Sunday, April 8, 2007

Communication & Leadership # 2

Carl Roger listed five main categories of feedback. They are listed in the order in which they occur most frequently in daily conversations. Notice that we make judgments more often than we try to understand.

Evaluative: Making a judgment about the worth, goodness, or appropriateness of the other person's statement.

Interpretive: Paraphrasing - attempting to explain what the other person's statement means. Supportive: Attempting to assist or bolster the other communicator. Probing: Attempting to gain additional information, continue the discussion, or clarify a point.

Understanding: Attempting to discover completely what the other communicator means by her statements.
Imagine how much better daily communications would be if listeners tried to understand first, before they tried to evaluate what someone is saying.
Nonverbal behaviors of Communication.
Without knowing the force of words it is impossible to know men." - ConfuciusTo deliver the full impact of a message, use nonverbal behaviors to raise the channel of interpersonal communication.

Eye contact: This helps to regulate the flow of communication. It signals interest in others and increases the speaker's credibility. People who make eye contact open the flow of communication and convey interest, concern, warmth, and credibility. Facial Expressions: Smiling is a powerful cue that transmits happiness, friendliness, warmth, and liking. So, if you smile frequently you will be perceived as more likable, friendly, warm and approachable. Smiling is often contagious and people will react favorably. They will be more comfortable around you and will want to listen more. Gestures: If you fail to gesture while speaking you may be perceived as boring and stiff. A lively speaking style captures the listener's attention, makes the conversation more interesting, and facilitates understanding.

Posture and body orientation: You communicate numerous messages by the way you talk and move. Standing erect and leaning forward communicates to listeners that you are approachable, receptive and friendly. Interpersonal closeness results when you and the listener face each other. Speaking with your back turned or looking at the floor or ceiling should be avoided as it communicates disinterest. Proximity: Cultural norms dictate a comfortable distance for interaction with others. You should look for signals of discomfort caused by invading the other person's space. Some of these are: rocking, leg swinging, tapping, and gaze aversion. Vocal: Speaking can signal nonverbal communication when you include such vocal elements as: tone, pitch, rhythm, timbre, loudness, and inflection. For maximum teaching effectiveness, learn to vary these six elements of your voice. One of the major criticisms of many speakers is that they speak in a monotone voice. Listeners perceive this type of speaker as boring and dull.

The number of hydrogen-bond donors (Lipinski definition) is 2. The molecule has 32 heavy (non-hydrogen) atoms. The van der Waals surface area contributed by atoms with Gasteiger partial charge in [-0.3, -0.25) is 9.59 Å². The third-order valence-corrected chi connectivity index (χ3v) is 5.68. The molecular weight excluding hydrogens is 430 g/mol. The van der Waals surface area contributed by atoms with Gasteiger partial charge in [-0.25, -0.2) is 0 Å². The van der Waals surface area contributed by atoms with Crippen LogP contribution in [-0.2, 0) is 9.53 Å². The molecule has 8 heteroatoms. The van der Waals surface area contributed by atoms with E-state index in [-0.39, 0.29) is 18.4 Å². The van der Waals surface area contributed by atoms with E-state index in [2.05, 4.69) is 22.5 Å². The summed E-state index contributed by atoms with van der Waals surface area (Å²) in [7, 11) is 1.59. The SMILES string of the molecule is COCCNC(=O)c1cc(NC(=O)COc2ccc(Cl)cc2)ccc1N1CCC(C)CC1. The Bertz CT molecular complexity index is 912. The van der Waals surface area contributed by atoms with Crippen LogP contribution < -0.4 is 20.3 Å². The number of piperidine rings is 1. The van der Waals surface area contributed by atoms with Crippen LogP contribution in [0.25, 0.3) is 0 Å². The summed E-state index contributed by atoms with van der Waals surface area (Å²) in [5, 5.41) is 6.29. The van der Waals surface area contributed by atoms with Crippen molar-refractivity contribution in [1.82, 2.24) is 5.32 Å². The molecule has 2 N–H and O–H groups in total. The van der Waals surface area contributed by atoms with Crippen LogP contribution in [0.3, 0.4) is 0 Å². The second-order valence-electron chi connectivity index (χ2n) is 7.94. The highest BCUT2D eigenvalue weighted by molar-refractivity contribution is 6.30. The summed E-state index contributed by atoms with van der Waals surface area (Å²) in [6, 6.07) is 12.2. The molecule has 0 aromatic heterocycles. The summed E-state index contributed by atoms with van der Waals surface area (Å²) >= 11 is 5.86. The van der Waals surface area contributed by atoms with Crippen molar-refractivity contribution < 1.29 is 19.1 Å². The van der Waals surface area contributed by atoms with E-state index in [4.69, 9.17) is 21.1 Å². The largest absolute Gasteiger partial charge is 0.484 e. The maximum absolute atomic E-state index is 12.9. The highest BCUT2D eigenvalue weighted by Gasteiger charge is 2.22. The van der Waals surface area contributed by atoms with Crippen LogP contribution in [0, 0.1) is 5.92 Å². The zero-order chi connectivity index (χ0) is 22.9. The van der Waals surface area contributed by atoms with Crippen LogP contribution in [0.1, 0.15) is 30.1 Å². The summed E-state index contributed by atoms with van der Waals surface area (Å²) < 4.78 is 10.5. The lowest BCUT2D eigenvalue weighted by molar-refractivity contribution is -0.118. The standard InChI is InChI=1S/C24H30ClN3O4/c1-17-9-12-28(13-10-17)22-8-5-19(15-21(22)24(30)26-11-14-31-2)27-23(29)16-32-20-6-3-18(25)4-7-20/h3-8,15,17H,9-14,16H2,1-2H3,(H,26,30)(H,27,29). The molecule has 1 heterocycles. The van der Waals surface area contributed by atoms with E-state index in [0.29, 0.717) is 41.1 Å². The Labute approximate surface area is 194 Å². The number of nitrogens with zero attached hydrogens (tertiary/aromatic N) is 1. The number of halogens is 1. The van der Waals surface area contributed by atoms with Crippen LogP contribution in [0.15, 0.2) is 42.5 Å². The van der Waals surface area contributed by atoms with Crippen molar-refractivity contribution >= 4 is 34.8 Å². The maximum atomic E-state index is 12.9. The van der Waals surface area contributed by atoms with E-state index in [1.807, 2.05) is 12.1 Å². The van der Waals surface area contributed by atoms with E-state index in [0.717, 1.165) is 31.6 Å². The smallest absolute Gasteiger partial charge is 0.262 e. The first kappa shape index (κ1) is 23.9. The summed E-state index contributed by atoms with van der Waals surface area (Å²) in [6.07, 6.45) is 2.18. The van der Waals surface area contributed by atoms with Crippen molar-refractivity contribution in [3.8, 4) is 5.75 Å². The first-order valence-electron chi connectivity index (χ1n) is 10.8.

Speaking Hints
Speak comfortable words!" – William Shakespeare
When speaking or trying to explain something, ask the listeners if they are following you. Ensure the receiver has a chance to comment or ask questions. Try to put yourself in the other person's shoes - Consider the feelings of the receiver. Be clear about what you say. Look at the receiver. Make sure your words match your tone and body language (Nonverbal Behaviors). Vary your tone and pace. Do not be vague, but on the other hand, Do not complicate what you are saying with too much detail. Do not ignore signs of confusion.
On Communication Per Se (a few random thoughts)On Discussing Communication